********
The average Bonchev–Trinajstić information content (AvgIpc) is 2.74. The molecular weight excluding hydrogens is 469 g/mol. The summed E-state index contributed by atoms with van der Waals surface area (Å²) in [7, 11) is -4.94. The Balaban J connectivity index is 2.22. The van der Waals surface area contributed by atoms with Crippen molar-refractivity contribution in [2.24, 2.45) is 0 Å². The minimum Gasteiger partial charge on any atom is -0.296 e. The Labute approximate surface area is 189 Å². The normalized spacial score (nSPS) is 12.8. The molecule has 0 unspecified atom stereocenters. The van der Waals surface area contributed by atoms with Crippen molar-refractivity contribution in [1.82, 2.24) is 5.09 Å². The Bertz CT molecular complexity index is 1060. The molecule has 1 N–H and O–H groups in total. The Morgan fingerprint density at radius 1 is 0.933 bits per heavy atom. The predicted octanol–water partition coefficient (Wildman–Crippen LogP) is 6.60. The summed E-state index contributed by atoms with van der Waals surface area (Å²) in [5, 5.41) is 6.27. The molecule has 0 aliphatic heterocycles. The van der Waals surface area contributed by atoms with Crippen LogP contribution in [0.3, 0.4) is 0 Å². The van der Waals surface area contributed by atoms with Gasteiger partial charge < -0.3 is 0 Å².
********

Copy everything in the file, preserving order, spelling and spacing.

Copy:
The average Bonchev–Trinajstić information content (AvgIpc) is 2.74. The molecular weight excluding hydrogens is 469 g/mol. The summed E-state index contributed by atoms with van der Waals surface area (Å²) in [7, 11) is -4.94. The Balaban J connectivity index is 2.22. The van der Waals surface area contributed by atoms with Crippen molar-refractivity contribution in [2.24, 2.45) is 0 Å². The minimum Gasteiger partial charge on any atom is -0.296 e. The Labute approximate surface area is 189 Å². The normalized spacial score (nSPS) is 12.8. The molecule has 0 unspecified atom stereocenters. The van der Waals surface area contributed by atoms with Crippen molar-refractivity contribution in [1.82, 2.24) is 5.09 Å². The Bertz CT molecular complexity index is 1060. The molecule has 1 N–H and O–H groups in total. The Morgan fingerprint density at radius 1 is 0.933 bits per heavy atom. The predicted octanol–water partition coefficient (Wildman–Crippen LogP) is 6.60. The summed E-state index contributed by atoms with van der Waals surface area (Å²) in [5, 5.41) is 6.27. The molecule has 0 aliphatic heterocycles. The van der Waals surface area contributed by atoms with Crippen LogP contribution in [0.3, 0.4) is 0 Å². The van der Waals surface area contributed by atoms with Gasteiger partial charge < -0.3 is 0 Å².